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21 Different Types of Homes: A Comprehensive Guide

Discover Your Ideal Home Style with Our In-Depth Glossary

Embarking on the journey to find the perfect type of home can be both exciting and overwhelming. You have to decide not only on the type of home but also the style of home. It’s crucial to understand the differences to make an informed decision. In this comprehensive guide, we’ll explore 21 types of homes, complete with pictures and the essential information to help you find your dream dwelling.

Types of Homes vs. Styles of Homes

Houses can be categorized in two ways: by type of home and by style of home. The type refers to the building structure, while the style is based on the architectural elements that make up its design. Knowing both types and styles will help you make the best choice for your next home purchase or better appreciate your current residence.

1. Single-Family Home

A single-family home is a standalone, detached house designed for one family, person, or household. It features a private entrance, direct street access, and is built on land owned by the homeowner. This type of home is the most popular type in the United States.

2. Multi-Family Home

A multi-family home is a single building designed to accommodate multiple families living separately. This category includes duplexes, condos, and apartment buildings.

3. Apartment

Apartments are rented residential units within a building or a separate dwelling in a home. They are one of the most common types of houses in the USA.

4. Condo

A condo, short for condominium, is an owner-occupied apartment within a building of individual units. Residents own their condos outright and share ownership of common areas.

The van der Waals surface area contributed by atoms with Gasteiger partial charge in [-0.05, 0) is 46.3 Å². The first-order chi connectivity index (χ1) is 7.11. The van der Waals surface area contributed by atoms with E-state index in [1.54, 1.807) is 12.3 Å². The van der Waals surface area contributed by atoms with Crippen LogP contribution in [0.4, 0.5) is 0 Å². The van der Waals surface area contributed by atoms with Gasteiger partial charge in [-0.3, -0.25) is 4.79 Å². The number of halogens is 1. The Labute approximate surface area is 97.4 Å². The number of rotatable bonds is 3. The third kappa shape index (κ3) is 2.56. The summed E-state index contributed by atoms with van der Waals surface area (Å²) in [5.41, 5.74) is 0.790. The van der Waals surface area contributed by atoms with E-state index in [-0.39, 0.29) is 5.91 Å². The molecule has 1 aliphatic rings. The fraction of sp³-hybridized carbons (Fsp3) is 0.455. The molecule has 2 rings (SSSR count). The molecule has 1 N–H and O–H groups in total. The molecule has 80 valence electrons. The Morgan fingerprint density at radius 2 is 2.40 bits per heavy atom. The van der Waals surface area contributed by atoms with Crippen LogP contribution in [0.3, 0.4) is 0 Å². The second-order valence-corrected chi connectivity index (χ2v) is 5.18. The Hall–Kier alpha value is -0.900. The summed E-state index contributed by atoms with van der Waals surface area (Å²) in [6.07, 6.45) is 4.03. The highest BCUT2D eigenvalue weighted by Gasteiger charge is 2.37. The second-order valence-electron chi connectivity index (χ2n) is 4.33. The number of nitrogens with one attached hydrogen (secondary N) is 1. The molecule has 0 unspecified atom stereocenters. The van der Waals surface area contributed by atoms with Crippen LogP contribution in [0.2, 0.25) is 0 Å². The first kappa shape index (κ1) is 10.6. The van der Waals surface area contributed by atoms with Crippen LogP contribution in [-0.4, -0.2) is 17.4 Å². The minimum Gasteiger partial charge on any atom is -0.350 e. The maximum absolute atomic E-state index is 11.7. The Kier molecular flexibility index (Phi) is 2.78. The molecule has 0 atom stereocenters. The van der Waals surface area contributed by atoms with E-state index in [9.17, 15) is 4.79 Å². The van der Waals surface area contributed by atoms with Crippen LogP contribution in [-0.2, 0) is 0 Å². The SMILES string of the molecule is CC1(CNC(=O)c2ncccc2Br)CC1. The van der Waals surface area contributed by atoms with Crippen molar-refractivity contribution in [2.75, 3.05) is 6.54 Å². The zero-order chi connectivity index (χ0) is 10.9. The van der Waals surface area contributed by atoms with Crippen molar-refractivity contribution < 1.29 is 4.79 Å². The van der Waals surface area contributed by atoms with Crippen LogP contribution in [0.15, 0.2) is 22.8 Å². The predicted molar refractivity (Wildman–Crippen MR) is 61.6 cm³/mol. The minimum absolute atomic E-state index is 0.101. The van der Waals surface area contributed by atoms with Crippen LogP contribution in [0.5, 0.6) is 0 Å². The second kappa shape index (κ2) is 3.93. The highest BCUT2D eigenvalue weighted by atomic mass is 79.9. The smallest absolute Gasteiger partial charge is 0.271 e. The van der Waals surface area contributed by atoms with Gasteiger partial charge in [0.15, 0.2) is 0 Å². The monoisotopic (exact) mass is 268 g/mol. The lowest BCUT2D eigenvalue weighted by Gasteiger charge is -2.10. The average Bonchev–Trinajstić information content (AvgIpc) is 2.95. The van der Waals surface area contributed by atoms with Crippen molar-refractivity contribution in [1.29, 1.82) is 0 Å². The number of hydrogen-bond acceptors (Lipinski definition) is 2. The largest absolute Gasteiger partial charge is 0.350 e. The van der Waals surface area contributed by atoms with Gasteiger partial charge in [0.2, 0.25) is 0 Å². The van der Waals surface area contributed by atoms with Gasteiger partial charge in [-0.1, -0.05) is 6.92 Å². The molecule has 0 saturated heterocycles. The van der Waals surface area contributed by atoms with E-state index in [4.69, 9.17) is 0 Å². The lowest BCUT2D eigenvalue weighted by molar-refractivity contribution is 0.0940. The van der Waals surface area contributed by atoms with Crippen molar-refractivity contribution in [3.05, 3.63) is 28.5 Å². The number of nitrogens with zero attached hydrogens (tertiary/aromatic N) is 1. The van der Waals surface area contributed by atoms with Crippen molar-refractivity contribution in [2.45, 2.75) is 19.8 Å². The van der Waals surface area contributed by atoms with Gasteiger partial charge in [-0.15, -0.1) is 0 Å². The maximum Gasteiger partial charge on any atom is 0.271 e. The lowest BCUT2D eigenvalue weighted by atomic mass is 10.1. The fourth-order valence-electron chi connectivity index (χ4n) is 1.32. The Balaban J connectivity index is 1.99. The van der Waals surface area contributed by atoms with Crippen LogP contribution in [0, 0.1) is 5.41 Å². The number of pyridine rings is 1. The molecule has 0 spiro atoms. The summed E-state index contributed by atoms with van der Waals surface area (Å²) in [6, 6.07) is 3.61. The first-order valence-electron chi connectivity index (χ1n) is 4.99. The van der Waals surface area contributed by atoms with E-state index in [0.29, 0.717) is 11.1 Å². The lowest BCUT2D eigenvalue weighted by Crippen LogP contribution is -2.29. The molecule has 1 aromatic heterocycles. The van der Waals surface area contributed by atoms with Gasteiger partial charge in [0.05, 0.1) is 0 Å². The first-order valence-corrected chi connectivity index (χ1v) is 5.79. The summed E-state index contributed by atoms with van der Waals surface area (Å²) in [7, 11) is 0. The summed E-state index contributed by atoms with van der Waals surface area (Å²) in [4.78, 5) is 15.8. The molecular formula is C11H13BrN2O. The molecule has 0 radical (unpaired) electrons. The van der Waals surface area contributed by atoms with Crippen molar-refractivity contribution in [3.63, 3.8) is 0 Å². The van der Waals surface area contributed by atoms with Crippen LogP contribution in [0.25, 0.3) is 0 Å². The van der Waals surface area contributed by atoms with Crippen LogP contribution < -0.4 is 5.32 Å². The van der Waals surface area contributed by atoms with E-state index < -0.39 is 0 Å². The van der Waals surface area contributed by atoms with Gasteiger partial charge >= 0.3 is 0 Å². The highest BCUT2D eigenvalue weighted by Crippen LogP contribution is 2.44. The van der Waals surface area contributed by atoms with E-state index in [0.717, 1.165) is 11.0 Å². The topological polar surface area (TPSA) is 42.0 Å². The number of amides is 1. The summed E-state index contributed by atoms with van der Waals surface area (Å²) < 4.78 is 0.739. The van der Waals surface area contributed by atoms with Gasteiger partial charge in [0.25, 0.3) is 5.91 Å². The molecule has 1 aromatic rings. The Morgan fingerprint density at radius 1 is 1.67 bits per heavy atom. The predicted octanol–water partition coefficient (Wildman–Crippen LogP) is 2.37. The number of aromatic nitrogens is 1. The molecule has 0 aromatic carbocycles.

5. Co-op

A cooperative, or co-op, is a housing corporation where residents own a share that allows them to live in a unit under a proprietary lease agreement. Co-ops are often more affordable than condos but have higher maintenance fees and stricter rules.

6. Duplex

A duplex is a single structure with two private living spaces that share a wall. It can be sold to two separate owners, making it a popular investment property option.

7. Twin Home

A twin home is sold as two properties on two separate lots, sharing a wall. Owners can treat their side of the structure and lot as they wish.

8. Townhouse

A townhome, or townhouse, is a subtype of a single-family home that shares at least one wall with another home. They typically have a row-house design with minimal lawn space and may have a private garage and outdoor area.

9. Brownstone

Brownstones are a type of iconic New York City townhouse, built as upper-middle-class single-family homes in the 19th century. Some have been subdivided into smaller condos or apartments.

10. Row House

A row house is a group of nearly identical low-rise homes lined up along a city street, sharing common walls and a roofline. They are an iconic part of urban neighborhoods in many American cities.

11. Modular Home

Modular homes, also called prefab or prefabricated homes, are built in a factory in several pieces and assembled on-site. They must follow local building codes and resemble traditional stick-frame homes.